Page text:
Chinese President Xi Jinping and French President Emmanuel Macron are meeting this week.
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European officials are visiting China in hopes of persuading Beijing to denounce Russia’s invasion of Ukraine and cool its recent kinship with the Kremlin.
The 27-member bloc is walking a tightrope, seeking to develop economic ties with China but also reaffirming a close political and cultural relationship with the United States. This has become particularly difficult with the intensification of the US administration’s anti-Beijing rhetoric and, even more so, following Russia’s invasion of its neighbor.
“It is clear that our relations have become more distant and more difficult in recent years,” said Ursula von der Leyen, the president of the European Commission, in a speech Thursday before her trip to Beijing this week.
“We have been seeing a very deliberate hardening of China’s overall strategic posture for some time now. And that is now being accompanied by an increase in increasingly assertive actions,” she added.
Von der Leyen is traveling to Beijing this week alongside French President Emmanuel Macron. Spanish Prime Minister Pedro Sanchez met Chinese President Xi Jinping last week. Europe’s top foreign affairs diplomat, Josep Borrell, will visit China next week.
“Many Europeans [are] go to China,” Borrell said Tuesday, adding that they had a clear message.
“His position on Russia’s atrocities and war crimes will determine the quality of our relationship with Beijing. In the meantime, the European Union remains united and our transatlantic community also remains united,” he said.
China has not condemned Russia’s assault on Ukraine. During a visit to Moscow in March, Chinese leader Xi Jinping called his Russian counterpart a dear friend.
Relations between the United States and the European Union have never been stronger.
US Secretary of State
Beijing in February proposed a 12-point peace plan for the war in Ukraine. The plan does not specify whether Russia must leave Ukrainian territory for a deal to be reached. Ukraine has made it clear that it will not agree to any peace deal that does not involve regaining full control of its territory, including Crimea which the Kremlin annexed in 2014.
“Europe has converged a lot towards the position of the United States,” Bruegel researcher Niclas Poitiers told CNBC’s “Squawk Box Europe” on Monday, adding that Brussels wants to reduce dependencies on China. . The EU was heavily dependent on Russia for energy and now wants to avoid similar mistakes with other parts of the world.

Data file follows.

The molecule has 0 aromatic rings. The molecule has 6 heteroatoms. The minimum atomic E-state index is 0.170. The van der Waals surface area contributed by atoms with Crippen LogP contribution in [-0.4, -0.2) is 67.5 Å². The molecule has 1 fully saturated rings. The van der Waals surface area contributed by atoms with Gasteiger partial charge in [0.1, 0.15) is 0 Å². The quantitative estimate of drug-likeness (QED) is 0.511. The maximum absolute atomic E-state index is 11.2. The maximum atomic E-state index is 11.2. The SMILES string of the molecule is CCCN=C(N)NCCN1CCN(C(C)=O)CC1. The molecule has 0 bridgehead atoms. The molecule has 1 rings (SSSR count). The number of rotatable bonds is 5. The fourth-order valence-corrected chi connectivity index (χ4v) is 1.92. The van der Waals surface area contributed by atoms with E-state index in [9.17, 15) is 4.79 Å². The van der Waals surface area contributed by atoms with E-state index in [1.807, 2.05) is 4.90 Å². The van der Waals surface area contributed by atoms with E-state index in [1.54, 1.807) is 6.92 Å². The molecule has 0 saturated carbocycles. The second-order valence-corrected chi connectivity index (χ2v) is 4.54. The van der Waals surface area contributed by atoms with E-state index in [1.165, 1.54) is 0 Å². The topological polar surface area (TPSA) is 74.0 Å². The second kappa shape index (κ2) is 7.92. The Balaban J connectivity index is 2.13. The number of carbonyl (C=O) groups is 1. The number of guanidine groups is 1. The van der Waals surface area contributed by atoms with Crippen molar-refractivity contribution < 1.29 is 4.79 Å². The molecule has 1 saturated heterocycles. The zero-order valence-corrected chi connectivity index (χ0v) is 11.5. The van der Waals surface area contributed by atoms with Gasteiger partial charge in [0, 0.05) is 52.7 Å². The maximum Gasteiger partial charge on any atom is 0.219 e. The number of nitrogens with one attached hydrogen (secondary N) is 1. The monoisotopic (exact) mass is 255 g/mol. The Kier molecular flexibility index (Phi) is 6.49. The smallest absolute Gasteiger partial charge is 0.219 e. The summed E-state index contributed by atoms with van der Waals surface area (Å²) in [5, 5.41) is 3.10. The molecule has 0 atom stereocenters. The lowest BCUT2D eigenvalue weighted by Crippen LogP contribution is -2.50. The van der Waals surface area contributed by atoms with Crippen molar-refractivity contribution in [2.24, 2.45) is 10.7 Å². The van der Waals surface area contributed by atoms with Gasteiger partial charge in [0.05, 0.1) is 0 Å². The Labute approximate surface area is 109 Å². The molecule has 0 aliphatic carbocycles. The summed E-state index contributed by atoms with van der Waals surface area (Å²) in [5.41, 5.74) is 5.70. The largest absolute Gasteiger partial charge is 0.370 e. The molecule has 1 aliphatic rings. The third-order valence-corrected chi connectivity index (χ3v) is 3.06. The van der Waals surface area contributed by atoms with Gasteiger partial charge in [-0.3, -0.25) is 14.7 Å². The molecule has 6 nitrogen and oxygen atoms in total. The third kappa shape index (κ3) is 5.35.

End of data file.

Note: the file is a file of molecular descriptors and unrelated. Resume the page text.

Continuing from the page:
“Overall, there is a consensus that we need to do something about our overreliance on China and ensure that they don’t blackmail smaller member states,” Poitiers said. .
A recent example of increased US-EU convergence is the Dutch decision to impose export restrictions on China, following a US decision to limit Beijing’s access to the most advanced microchip production.
In addition, the United States also became Europe’s main supplier of liquefied natural gas (LNG) last year as the bloc sought to phase out Russian hydrocarbons.
There is also increased, albeit natural, cooperation between EU countries and the United States on security issues, given that most of them are also members of NATO.
“Relations between the United States and the European Union have never been stronger or more important to advancing our common interests,” US Secretary of State Antony Blinken said in Brussels on Tuesday.
Blinken is meeting with his NATO counterparts this week, where they will discuss additional support for Ukraine as well as increased financial contributions to the military alliance.
But getting closer to the United States is not an easy decision for European leaders. In 2022, China was the EU’s largest source of imports and the EU’s third-largest buyer of goods, underscoring Beijing’s economic importance to Europe. This is particularly relevant when economic growth in the EU is vulnerable to the ongoing war in Ukraine.